Joe Gerstandt wants to know why emotions have no place in the workplace.
Do you work in an organization that demands your physical presence yet resists your emotional presence?
You can maybe be fired from your job for not being physically present … and also punished (implicitly or explicitly) for being too emotionally present?
Emotions fuel motivation and behavior. We talk all day long about people’s motivations and behaviors, yet act like emotions have no place at work.
This is another indicator to me that a great deal of how we do work and organization and management is incongruent with our growing understanding of human beings and how human beings create value together.
We have to stop tip-toeing around a model of management that is too shallow and inauthentic to integrate the reality of emotion.
Emotions are dismissed as being too “touchy-feely” for work; they are “soft” and “irrational.” In reality, emotion is a big part of the truth. It is our management models incapable of embracing emotion that are actually irrational and at odds with reality.
We are emotional beings. We are emotional, and emotions are good. Feelings have value. And whatever the opposite of value is? That is what we get from the repression of emotions. How do we not understand this yet?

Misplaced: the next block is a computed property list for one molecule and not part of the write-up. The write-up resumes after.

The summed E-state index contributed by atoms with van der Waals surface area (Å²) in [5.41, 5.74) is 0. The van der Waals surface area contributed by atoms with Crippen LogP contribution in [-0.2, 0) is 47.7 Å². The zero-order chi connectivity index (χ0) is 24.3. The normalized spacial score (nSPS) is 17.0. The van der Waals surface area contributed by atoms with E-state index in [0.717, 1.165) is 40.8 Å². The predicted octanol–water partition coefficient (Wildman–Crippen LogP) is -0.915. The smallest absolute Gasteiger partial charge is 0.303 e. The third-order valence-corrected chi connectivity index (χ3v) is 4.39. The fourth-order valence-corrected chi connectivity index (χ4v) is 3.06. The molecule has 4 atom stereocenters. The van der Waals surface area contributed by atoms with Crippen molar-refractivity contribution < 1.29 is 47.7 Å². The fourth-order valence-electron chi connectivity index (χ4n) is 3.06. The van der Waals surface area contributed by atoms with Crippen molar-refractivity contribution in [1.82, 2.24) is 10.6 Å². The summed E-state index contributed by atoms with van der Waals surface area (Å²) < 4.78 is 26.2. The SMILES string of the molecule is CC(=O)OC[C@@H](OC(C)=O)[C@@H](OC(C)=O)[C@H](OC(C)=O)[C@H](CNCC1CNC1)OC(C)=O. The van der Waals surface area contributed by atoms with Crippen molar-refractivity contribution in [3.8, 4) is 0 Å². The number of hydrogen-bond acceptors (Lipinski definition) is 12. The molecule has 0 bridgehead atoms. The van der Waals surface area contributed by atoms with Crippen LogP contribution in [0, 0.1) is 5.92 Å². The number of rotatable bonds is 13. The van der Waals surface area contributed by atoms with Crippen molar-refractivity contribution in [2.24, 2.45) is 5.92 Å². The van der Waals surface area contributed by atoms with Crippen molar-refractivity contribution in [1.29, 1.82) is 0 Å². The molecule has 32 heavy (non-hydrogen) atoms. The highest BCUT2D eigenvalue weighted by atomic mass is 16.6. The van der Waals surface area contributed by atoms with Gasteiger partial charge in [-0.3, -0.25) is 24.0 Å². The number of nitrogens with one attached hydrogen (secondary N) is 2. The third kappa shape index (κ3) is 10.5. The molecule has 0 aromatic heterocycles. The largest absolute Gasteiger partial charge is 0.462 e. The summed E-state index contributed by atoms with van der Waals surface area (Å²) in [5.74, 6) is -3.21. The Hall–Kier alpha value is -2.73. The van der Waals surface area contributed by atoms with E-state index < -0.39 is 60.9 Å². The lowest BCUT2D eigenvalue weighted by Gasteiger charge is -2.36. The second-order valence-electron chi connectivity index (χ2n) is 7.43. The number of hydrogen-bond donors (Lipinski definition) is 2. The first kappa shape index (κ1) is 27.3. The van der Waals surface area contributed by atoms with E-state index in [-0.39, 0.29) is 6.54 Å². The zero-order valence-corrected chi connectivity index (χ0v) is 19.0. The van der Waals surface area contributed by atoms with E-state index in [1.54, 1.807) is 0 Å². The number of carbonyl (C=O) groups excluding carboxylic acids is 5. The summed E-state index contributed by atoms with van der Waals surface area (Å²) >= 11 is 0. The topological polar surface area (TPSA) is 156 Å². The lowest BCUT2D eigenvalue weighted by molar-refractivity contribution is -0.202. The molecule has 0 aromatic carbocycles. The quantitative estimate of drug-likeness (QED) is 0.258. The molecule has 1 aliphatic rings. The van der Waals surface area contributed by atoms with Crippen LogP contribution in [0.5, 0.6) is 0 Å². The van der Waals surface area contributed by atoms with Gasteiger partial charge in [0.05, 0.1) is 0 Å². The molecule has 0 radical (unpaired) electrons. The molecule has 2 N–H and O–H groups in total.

Much of what we refer to as organizational politics exists as a way to hold emotions at a distance. It allows us to move around things on the outside without dealing straight on with emotion. We have invented language and unwritten rules of behavior that are emotion-neutral. We say things to each other like, “Nothing personal, it’s just business.” We pretend like the people we work with are robots because that makes the task of management less complicated.
Do your emotions make it to work with you?
At the next meeting that you participate in, pay attention to whether anyone mentions emotions or how they feel about any of the issues being discussed.
You and your organization are likely being wasteful and reckless with one of the most potent “human resources” of all.
Be good to each other.
Originally posted on www.joegerstandt.com